“Good,” Merry said mercilessly. “The powder will stick better if you’re a bit wet.”

“He’s going to be a lot wet if we don’t time this fine,” said Sam with a glance out the balcony doors. Lightening danced amongst the darkening clouds and thunder rolled in the distance. “We haven’t much time, sirs.”

Merry herded them out onto the balcony and climbed up on a chair, steadying himself against the wall. Pippin closed his eyes and raised his arms to shoulder-level. Merry lifted a large, laden flour sifter above his head and began to turn the crank. Sam, meanwhile, finished pouring a stream of white powder into the fireplace bellows, stuck the plug back, gave it experimental pump, and began to blow out an even spray of fine white powder onto Pippin.

“Don’t sneeze, Pippin,” Merry muttered, fighting his own impulse to do so.

“Couldn’t we have used sugar? It would stick just as fine and sugar tastes a lot better than flour.”

“Close your mouth and you won’t taste it.” Merry eyed the white figure critically and held the sifter over Pippin again. “And the kitchens might have balked at giving you that much sugar. Now turn around and let us do your back.”

At last the hobbits stepped back. Before them stood an unearthly apparition, a pale, dark-haired figure in a suit of muted green, an ghostly figure in the flickering lamplight.

“Oh my,” Sam breathed, awe on his face.

“It is rather good,” Merry whispered.

“I want to see what I look like.”

“Sam, would you please angle the mirror…” The mirror which had previously stood in the corner was now leaning against the balcony balustrades, its supporting legs removed. Sam lifted it and manoeuvred it around until Pippin could see himself.

“The mirror’s fairly light,” Sam commented briefly. “Best we get on with it.”

“It itches,” Pippin complained, trying not to open his mouth very much. “And I’ve got flour up my nose.”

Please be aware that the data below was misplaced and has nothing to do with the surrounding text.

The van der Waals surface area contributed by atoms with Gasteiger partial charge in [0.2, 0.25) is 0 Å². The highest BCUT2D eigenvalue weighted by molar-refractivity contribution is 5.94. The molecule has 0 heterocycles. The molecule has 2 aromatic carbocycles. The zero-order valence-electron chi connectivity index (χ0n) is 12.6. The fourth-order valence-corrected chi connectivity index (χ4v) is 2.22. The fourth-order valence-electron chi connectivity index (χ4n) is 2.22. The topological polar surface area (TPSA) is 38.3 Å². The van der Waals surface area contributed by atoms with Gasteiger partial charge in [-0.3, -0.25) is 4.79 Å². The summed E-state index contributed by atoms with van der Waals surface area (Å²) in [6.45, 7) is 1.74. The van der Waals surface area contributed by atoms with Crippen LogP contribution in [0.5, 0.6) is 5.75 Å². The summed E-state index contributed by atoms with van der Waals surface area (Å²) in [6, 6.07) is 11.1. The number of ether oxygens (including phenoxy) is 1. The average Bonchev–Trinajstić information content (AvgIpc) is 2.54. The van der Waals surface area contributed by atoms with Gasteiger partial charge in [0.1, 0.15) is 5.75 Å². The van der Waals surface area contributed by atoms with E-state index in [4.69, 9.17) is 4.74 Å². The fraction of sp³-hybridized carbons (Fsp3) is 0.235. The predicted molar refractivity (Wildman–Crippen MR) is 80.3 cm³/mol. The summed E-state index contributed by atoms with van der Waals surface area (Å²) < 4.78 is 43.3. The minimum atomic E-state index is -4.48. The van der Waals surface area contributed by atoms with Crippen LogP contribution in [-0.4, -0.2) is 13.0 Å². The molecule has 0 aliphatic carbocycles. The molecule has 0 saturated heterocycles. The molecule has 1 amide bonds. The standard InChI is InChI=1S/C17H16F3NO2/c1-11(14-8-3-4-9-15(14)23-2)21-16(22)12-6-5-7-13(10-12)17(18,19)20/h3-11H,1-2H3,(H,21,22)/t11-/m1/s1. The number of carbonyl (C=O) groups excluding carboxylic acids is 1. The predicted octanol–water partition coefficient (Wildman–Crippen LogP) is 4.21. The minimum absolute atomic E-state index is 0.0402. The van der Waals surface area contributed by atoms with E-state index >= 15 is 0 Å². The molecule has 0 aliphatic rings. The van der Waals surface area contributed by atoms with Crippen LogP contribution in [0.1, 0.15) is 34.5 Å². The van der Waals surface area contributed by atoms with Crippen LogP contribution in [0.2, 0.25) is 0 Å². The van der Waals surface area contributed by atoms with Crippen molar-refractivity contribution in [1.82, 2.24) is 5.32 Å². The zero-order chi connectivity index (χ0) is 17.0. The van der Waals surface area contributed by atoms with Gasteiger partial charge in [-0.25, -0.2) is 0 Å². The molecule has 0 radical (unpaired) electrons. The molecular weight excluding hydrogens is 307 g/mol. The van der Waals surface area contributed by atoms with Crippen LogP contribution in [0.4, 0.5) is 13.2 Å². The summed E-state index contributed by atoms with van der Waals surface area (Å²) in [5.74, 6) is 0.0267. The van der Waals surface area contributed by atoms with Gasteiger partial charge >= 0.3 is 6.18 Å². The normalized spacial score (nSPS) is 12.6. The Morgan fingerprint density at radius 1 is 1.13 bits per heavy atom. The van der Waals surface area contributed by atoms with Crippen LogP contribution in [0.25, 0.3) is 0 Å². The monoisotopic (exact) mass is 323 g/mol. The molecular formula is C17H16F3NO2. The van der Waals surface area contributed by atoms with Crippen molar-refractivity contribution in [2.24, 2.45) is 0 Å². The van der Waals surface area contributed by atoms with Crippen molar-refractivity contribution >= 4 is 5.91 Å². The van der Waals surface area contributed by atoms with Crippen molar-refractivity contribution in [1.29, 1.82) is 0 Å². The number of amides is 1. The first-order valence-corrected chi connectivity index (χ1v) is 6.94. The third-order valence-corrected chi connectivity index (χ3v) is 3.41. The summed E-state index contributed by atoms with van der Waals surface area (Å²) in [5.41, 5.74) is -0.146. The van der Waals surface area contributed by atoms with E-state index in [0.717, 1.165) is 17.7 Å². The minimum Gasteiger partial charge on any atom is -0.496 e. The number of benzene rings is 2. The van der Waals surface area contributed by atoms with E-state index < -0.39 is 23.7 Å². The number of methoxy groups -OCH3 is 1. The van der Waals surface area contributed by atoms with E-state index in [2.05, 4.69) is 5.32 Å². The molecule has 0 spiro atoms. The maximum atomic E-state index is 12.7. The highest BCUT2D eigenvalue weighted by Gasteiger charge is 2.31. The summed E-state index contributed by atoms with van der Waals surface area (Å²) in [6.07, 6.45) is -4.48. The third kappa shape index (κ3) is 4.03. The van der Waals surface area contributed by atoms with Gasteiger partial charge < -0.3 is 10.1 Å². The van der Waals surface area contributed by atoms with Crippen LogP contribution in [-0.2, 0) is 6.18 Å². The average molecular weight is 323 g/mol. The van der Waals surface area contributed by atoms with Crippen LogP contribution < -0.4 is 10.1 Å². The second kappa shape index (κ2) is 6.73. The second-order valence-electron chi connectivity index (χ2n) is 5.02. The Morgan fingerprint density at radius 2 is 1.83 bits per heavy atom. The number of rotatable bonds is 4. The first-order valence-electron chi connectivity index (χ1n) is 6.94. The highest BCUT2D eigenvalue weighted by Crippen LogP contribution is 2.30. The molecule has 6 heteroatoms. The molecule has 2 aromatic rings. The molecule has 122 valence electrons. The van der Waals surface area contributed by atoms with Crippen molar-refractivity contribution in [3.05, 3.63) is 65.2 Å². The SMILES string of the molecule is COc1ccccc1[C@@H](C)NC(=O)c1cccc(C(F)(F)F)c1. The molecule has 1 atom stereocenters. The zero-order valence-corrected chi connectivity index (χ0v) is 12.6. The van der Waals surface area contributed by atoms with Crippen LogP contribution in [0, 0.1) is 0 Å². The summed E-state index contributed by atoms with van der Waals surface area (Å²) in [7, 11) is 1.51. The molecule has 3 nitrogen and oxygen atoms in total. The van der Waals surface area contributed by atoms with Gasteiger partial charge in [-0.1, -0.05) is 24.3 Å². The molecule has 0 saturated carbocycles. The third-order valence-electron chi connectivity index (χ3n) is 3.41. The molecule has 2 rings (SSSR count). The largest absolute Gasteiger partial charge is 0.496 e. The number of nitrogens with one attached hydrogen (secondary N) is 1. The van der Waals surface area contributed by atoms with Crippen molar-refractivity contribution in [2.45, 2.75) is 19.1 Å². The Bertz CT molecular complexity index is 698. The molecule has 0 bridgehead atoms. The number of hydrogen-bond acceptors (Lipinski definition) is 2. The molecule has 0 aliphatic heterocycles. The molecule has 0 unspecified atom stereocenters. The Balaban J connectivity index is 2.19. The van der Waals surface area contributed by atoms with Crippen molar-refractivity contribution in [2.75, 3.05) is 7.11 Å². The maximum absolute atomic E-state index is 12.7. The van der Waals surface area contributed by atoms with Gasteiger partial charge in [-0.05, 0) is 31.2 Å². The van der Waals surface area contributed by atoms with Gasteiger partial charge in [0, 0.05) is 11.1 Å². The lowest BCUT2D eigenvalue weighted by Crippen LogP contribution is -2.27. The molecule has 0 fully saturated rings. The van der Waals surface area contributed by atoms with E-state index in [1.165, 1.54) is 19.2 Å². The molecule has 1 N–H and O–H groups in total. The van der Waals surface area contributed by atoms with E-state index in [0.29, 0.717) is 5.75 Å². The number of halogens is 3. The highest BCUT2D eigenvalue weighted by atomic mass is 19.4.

“You can have a bath when we’re done,” Merry told him. “Now, are you sure you know what to do?”

“Yes,” Pippin said. “Are you sure I can’t scream? Just once? One good blood-curdling scream–”

“Would give the game away,” Merry replied firmly. “No screaming. Just do what I’ve told you.”

Pippin sighed, causing the thick layer of white powder coating him to puff then settle again. “All right. Let’s teach Aragorn a lesson.”

* * *
Aragorn paused, enjoying the feel of the approaching rain after the heat of the Hall of Fire. After the brightness of the Hall, the night seemed very dark. He blinked, trying to hurry his eyes’ adjustment to the night. After a moment, he realized that the line of lanterns strung along the walkway were unlit. Most odd, especially as this was one of the more dangerous paths along the steep cliffs. The lanterns were always lit at night. Frowning, Aragorn started to seek them when movement caught his eye.

It was a certainly a hobbit, standing on the edge of one of the sharp drops. None of the Fair Folk or their other visitors were so small. The moon, obscured by clouds, outlined the small figure. It was unquestionably a hobbit. But … it was pale, pale as the moon behind the thick layer of quick-moving clouds. Its face was in shadow but the pale skin glowed in stark contrast to its dark hair. Then it turned to face him and the light overhead caught on something Aragorn did recognize. Frodo’s gift from the Elves, the suit made for him and worn his first day back on his feet. Though he could not actually see the colour, the cut was unmistakable.